Device Industry

Before the 2nd Surgicon Congress in 2013, a special investigation was performed by a lawyer from the Swedish Medtech organisation, to investigate all the existing ”rules and regulations” concerning compliance and collaboration between private device industry and surgeons employed in publicly financed healthcare. This work resulted in the finding of five main principles that were common for the existing regulations worldwide.

If all the five principles below were followed, the requests of all the laws were fulfilled:

1 Principle of Transparency

Interaction between industry and health care, or medical staff, should be open and transparent and performed in compliance with applicable laws, regulations, business codes and codes of conduct.

2 Principle of Documentation

When a service is performed by the health care, or medical staff, for the industry the following data must be agreed in writing:

– the purpose of the interaction

– the service to be performed or

– what the contract would otherwise cover, and

– to what extent and

– how compensation should be made, and

– the compensation to be paid.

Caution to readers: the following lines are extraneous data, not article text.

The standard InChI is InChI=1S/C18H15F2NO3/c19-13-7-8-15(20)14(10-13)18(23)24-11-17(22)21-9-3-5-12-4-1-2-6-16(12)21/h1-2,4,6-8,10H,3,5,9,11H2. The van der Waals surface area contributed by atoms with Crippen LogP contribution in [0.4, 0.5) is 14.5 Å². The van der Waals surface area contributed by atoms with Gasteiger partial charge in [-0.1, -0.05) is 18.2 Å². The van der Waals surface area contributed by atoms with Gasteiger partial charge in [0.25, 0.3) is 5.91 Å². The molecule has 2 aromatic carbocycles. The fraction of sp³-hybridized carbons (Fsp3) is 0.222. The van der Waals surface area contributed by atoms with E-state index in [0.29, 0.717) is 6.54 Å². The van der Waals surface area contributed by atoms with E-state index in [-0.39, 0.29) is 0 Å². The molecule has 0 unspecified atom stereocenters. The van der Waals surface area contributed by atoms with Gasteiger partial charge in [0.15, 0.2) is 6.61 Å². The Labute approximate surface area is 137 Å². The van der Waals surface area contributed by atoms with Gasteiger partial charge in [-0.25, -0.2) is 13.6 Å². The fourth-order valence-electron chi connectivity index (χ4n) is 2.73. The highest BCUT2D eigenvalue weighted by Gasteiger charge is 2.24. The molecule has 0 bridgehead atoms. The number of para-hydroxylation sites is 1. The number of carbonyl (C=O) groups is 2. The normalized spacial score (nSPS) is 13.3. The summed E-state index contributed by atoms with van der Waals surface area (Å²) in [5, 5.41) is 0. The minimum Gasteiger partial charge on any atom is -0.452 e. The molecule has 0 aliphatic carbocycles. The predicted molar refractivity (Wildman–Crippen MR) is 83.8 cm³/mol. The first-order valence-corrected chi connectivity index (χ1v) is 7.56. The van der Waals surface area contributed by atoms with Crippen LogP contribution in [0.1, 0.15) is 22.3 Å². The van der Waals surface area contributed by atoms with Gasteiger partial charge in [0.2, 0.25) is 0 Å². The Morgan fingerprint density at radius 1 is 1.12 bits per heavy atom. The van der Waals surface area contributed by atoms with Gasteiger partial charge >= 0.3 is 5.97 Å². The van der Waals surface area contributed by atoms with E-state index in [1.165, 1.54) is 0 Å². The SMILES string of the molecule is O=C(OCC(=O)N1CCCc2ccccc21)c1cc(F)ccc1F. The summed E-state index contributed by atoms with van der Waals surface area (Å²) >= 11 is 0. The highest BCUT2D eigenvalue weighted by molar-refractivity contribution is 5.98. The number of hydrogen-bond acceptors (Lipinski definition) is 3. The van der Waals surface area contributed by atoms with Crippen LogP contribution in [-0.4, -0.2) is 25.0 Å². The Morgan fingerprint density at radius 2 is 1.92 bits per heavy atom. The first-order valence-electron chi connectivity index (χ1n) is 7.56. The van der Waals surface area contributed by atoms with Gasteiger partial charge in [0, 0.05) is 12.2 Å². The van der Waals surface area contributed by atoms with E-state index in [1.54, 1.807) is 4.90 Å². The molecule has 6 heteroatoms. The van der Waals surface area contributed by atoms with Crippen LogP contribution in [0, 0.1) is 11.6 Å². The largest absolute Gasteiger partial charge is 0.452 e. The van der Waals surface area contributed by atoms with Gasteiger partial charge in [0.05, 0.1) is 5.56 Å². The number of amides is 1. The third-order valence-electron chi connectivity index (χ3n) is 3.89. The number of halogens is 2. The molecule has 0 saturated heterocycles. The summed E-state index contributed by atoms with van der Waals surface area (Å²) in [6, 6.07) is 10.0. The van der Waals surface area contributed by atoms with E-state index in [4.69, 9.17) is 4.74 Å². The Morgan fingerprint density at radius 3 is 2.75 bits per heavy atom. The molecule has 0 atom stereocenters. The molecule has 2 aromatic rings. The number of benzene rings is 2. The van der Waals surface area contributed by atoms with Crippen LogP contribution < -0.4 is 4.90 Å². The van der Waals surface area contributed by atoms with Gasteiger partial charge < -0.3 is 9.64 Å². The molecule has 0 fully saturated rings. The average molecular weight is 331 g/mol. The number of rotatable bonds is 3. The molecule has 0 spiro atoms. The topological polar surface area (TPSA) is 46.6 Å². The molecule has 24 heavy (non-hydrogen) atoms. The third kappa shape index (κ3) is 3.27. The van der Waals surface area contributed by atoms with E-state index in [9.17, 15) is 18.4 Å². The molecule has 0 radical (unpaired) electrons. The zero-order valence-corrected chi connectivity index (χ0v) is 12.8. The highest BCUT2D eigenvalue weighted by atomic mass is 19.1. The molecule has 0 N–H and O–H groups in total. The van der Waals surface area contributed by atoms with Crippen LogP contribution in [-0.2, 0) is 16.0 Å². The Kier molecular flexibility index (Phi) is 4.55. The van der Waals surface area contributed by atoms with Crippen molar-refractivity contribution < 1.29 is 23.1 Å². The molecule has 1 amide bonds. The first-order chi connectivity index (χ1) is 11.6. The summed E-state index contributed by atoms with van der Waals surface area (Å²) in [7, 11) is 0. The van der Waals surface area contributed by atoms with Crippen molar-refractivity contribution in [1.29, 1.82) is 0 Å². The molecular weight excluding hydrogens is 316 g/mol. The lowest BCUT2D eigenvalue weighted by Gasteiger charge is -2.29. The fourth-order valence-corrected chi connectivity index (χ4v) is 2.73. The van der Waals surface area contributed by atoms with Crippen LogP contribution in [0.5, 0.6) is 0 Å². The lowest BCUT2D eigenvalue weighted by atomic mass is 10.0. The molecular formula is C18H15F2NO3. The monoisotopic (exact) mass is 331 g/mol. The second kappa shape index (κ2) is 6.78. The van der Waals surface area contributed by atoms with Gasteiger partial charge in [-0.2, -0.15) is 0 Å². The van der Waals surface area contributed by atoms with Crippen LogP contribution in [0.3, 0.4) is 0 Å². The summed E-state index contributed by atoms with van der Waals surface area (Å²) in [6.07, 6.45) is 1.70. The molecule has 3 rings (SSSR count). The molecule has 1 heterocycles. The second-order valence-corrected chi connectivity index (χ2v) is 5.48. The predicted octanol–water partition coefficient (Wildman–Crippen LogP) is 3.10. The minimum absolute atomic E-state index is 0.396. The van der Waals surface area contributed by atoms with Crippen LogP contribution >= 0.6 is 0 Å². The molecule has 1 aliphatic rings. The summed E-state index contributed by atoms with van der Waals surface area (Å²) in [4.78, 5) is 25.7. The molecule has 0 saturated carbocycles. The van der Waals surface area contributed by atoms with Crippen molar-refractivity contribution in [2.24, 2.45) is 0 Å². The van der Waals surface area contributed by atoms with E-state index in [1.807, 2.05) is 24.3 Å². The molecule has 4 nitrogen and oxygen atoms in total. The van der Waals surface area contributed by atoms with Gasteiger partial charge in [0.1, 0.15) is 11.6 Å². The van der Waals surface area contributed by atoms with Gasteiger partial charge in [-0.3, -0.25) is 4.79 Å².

Likewise documentation should be made in case of industry funding of health care, or medical staff, or when other benefits are transferred from industry to health care, or medical staff.  Adequate documentation such as the agreement, related reports, invoices, etc. must be retained by the parties to support the need for, and content of, the relevant relationship and to determine the reasonableness of compensation paid.

3 Principle of Proportionality

Agreements between industry and health care, or medical staff, about their respective commitment should be in good proportion to one another. In addition, compensation must be proportionate, reasonable, and correspond to the market value of the service rendered.

4 Principle of Moderation

Arrangements in any way supported by the industry should be permeated by moderation. The requirement for moderation means that the benefit may not seem to affect the behavior of the recipient. Interaction between industry and health care, or medical staff, should thereby not involve undue influence, and should not compromise, or be perceived to compromise, the independence of health care professionals.

5 Principle of Mutual Benefit

Arrangements where the industry make any contribution to the participation by medical staff, the participation should be clearly linked to the company’s normal activities, and equally of value to the healthcare provider.

Surgicon’s 5 Principles for professional interactions between surgeons and industrial parties 2013 were based on:

Samverkansavtalet (SWE)

Eucomed Code of Ethical Business Practice (EU)

Advamed Ethical Code (USA)


EFPIA Code of Conduct

IFPMA Code of Conduct



UK Bribery Act